KEMSD - Kamchatkan Experimental and Methodical Seismilogical Department

KVERT - Kamchatkan Volcanic Eruption Response Team

M - magnitude

METEOSAT - Meteorological Satellite

MEVO - Mount Erebus Volcano Observatory

MODIS - Moderate Resolution Imaging Spectroradiometer

MVO - Montserrat Volcano Observatory

MWO - Meteorological Watch Office

NEIC - National Earthquake Information Center

NIED - National Research Institute for Earth Science and Disaster Prevention (Japan)

NOAA - National Oceanic and Atmospheric Administration

NOTAM - Notice to Airmen

OVDAS - Observatorio Volcanologico de los Andes del Sur (Chile)

OFDA - Office of US Foreign Disaster Assistance

ONEMI - Oficina Nacional de Emergencia - Ministerio del Interior (Chile)

OVPDLF - Observatoire Volcanologique du Piton de la Fournaise (France)

OVSICORI-UNA - Observatorio Vulcanologico y Sismologico de Costa Rica, Universidad Nacional (Costa Rica)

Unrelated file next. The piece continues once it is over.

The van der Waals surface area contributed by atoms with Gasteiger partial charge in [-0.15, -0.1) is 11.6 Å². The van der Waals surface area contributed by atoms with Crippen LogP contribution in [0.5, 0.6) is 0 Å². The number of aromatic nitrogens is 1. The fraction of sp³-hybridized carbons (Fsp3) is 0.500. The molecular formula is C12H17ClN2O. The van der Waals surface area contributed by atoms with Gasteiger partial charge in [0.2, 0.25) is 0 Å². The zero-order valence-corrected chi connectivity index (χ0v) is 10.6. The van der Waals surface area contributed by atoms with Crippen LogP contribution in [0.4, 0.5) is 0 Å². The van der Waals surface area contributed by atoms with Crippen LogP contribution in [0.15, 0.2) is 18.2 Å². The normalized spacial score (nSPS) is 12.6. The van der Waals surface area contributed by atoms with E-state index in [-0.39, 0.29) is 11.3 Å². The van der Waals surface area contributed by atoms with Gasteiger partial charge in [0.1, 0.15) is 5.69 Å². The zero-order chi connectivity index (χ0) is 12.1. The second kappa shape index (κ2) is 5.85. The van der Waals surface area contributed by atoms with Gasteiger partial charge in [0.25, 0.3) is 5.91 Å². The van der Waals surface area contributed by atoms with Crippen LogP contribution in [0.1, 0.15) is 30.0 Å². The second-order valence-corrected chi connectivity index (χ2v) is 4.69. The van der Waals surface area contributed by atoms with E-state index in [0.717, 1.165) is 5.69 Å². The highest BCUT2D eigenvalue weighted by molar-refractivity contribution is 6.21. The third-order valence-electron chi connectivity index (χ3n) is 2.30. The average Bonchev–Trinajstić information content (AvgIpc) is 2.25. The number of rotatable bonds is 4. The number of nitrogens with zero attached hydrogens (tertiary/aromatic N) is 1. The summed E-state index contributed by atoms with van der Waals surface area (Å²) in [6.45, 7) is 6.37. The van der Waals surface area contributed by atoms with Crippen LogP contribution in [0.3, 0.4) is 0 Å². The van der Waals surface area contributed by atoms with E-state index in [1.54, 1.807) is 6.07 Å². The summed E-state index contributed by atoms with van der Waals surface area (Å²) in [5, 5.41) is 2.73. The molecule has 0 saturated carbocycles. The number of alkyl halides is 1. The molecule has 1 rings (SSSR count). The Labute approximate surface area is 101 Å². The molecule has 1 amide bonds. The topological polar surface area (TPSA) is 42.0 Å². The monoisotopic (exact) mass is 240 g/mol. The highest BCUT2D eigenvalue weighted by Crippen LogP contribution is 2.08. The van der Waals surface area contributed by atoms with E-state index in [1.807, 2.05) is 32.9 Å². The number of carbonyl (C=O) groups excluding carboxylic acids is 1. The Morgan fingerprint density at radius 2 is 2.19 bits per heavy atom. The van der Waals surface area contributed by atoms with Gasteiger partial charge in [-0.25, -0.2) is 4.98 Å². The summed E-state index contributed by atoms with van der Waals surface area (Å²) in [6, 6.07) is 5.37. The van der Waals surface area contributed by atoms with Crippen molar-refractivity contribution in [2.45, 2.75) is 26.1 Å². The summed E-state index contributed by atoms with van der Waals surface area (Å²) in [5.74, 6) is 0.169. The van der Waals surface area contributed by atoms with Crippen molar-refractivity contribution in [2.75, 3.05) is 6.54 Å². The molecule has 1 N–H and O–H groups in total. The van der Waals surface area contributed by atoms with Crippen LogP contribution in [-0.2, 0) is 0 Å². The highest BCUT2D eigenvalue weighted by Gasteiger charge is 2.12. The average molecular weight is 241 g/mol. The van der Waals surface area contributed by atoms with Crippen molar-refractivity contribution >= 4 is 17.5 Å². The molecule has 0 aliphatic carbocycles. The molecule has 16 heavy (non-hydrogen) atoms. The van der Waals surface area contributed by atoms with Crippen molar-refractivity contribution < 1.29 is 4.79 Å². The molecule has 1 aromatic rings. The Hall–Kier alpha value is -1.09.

PHIVOLCS - Philippine Institute of Volcanology and Seismology (Philippines)

RSAM - Real-time Seismic Amplitude Measurement

RVO - Rabaul Volcano Observatory

SERNAGEOMIN - Servicio Nacional de Geologia y Mineria (Chile)

SIGMET - Significant Meteorological Information

SNET - Servicio Nacional de Estudios Territoriales (El Salvador)

SVERT - Sakhalin Volcanic Eruption Response Team (Russia)

USAID - US Agency for International Development

USGS - United States Geological Survey

UTC - Coordinated Universal Time

VAAC - Volcanic Ash Advisory Center

VAFTAD - Volcanic Ash Forecast Transport And Dispersion

VDAP - Volcano Disaster Assistance Program (USGS)

VHP - Volcano Hazards Program (USGS)

VRC - Volcano Research Center (Japan)

Report for Klyuchevskoy
A small amount of ash began to be visible in gas-and-steam emissions at Klyuchevskoy beginning at 1020 on 24 October, prompting KVERT to raise the Aviation Color Code to Yellow (the second lowest level on a four-color scale). Later that day video images showed an ash plume rising as high as 6 km (19,700 ft) a.s.l. and drifting 40 km NE. The Aviation Color Code was raised to Orange. KVERT and the Tokyo VAAC noted that during 25-28 October ash plumes rose to 5.5 km (18,000 ft) a.sl. and drifted 15-20 km SE, E, and NW. A weak thermal anomaly over the volcano was identified on 18 and 24 October.